Over the past couple of months, I have been really impressed by a couple of different book reviews from the New Yorker that center around issues of faith. The authors have not always reached the conclusions that we might hope, but their honesty and insight have been quite striking. Below are a few quotes with links:



From an article about the recent glut of books on the so-called Gospel of Judas:

Cumulatively, the commentaries on the Judas gospel are amazing in their insistence on its upbeat character. Jesus ridicules his disciples, denounces the world, and says that most of us will pass away into nothingness. Hearing this, Judas asks why he and his like were born—a good question. Jesus evades it. The fact that liberal theologians have managed to find hope in all this is an indication of how desperately, in the face of the evangelical movement, they are looking for some crack in the wall of doctrinaire Christianity—some area of surprise, uncertainty, that might then lead to thought.

From another article (only the abstract in currently available online) about the well-publicized New Atheists (Dawkins, Hitchins, et al) and the response(s) to them:

For Richard Dawkins, Sam Harris, and Christopher Hitchens, among others, the God most worth fighting against seems to be a hybrid of a cheaply understood Old Testament, a prejudicially scanned Koran, and the sentimentalities of contemporary evangelicalism. For the new atheists, as for many contemporary American Christians, faith is assumed to be blind. The new atheists do not speak to the millions of people whose form of religion is far from the embodied certainties of contemporary literalism. Indeed, it is a settled assumption of this kind of atheism that there are no intelligent religious believers. Oddly, despite God’s general discrediting, serious theological argument is being done by literary and cultural theorists alike. Terry Eagleton’s “Reason, Faith, and Revolution” attacks the new atheism as a kind of secular counter-fundamentalism. It makes a sharp, limited case against Richard Dawkins and Christopher Hitchens, better than any previous book of its kind has. But its own incoherence is symptomatic of the frailty of what might be called the new anti-atheism… Eagleton shows little interest in the central claim of Christian belief that Christ was God incarnate. Jesus is less important to him as the Son of God than as a proto-Marxist. Heaven is not really about a world to come but about the transformation of the world we have.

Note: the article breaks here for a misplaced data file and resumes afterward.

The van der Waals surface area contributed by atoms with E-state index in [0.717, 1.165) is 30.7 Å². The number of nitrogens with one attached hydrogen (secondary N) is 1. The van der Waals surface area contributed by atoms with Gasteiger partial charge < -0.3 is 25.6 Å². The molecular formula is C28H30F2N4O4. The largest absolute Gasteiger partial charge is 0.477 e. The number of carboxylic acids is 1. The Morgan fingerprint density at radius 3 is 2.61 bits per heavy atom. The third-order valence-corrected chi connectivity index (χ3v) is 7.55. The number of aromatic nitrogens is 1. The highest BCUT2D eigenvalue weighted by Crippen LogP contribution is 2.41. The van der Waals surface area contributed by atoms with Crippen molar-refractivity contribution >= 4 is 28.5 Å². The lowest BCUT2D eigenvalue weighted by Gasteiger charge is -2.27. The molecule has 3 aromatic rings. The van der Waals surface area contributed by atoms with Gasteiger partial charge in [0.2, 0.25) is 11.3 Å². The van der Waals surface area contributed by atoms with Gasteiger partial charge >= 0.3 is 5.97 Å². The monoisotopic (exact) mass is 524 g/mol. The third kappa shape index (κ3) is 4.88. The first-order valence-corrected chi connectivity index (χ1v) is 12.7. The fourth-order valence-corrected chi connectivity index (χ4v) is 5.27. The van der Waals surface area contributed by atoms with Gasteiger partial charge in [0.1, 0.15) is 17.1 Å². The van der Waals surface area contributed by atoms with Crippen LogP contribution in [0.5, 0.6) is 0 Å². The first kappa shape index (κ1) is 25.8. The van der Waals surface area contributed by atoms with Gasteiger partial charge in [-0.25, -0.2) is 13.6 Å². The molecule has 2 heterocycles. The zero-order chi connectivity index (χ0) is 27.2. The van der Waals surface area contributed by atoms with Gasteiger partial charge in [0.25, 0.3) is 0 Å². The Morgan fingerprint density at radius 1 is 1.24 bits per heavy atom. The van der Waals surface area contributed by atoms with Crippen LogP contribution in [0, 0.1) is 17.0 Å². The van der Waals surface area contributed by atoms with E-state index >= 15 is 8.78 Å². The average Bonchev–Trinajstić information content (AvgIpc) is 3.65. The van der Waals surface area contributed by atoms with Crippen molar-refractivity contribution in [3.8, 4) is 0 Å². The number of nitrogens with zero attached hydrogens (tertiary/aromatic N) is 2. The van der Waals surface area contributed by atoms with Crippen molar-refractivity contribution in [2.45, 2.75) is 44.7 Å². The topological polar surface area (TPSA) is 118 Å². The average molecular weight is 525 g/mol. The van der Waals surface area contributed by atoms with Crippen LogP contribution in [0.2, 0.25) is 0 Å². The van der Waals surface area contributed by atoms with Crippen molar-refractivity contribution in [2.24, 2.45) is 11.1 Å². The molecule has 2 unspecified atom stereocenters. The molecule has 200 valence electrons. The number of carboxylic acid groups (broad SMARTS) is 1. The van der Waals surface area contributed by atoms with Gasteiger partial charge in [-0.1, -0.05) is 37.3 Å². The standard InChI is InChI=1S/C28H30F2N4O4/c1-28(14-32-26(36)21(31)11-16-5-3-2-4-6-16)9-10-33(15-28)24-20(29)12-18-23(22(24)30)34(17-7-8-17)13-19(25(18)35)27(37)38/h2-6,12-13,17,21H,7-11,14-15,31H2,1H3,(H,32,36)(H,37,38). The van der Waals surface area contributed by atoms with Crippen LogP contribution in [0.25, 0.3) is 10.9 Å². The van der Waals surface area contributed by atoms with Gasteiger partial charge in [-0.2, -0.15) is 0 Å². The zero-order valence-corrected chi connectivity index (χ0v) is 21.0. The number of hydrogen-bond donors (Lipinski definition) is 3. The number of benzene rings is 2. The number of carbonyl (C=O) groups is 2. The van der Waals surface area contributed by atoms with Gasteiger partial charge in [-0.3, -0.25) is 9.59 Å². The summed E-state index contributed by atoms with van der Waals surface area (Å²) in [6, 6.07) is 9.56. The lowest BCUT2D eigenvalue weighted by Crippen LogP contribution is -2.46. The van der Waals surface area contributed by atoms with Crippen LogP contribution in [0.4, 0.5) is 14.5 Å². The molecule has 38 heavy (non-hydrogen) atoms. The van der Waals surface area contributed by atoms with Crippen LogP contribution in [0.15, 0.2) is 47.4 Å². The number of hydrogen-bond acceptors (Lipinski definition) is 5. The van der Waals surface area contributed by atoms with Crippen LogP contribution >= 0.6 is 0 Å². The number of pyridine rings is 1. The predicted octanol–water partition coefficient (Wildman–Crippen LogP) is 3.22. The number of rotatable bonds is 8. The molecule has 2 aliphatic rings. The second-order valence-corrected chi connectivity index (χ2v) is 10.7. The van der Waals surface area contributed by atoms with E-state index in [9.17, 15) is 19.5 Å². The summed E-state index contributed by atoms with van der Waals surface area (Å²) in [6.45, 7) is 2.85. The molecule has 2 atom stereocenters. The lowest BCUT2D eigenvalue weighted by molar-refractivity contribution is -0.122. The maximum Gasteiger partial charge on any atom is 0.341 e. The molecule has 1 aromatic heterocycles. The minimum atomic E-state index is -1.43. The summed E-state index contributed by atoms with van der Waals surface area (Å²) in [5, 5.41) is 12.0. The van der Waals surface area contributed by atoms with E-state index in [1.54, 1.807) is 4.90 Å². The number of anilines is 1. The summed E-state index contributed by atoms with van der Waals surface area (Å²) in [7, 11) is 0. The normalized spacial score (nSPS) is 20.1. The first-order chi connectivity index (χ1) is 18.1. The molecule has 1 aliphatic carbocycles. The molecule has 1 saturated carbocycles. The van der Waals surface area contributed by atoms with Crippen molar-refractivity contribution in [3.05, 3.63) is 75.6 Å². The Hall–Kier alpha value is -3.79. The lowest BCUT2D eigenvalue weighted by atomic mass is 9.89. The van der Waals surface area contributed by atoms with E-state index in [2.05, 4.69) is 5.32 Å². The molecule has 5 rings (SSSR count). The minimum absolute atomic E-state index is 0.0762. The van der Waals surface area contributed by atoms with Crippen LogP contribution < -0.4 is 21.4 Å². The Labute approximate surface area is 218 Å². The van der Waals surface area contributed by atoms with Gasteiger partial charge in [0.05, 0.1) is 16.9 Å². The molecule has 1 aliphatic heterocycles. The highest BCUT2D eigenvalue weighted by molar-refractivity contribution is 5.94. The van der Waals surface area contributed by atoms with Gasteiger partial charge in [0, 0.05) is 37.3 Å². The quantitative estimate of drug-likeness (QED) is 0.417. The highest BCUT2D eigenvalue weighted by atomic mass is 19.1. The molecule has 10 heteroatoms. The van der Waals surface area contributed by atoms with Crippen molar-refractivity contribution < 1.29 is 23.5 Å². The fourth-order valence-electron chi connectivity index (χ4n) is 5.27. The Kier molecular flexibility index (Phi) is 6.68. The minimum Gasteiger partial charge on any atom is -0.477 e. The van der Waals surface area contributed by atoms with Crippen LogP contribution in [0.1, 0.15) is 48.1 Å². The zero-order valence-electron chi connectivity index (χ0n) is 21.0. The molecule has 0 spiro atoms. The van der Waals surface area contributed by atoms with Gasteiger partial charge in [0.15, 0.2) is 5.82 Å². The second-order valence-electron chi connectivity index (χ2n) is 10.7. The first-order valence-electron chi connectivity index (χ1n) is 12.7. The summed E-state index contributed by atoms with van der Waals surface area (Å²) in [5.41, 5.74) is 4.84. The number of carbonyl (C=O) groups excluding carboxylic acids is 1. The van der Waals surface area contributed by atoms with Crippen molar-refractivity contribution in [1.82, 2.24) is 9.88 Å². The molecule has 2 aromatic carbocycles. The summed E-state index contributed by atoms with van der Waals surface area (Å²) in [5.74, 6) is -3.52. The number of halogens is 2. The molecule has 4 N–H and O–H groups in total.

In the full version of the latter article, which will be online shortly, I imagine, the author goes so far as to say (quoting St. Paul!) that a Jesus who didn’t rise from the dead isn’t worth believing in!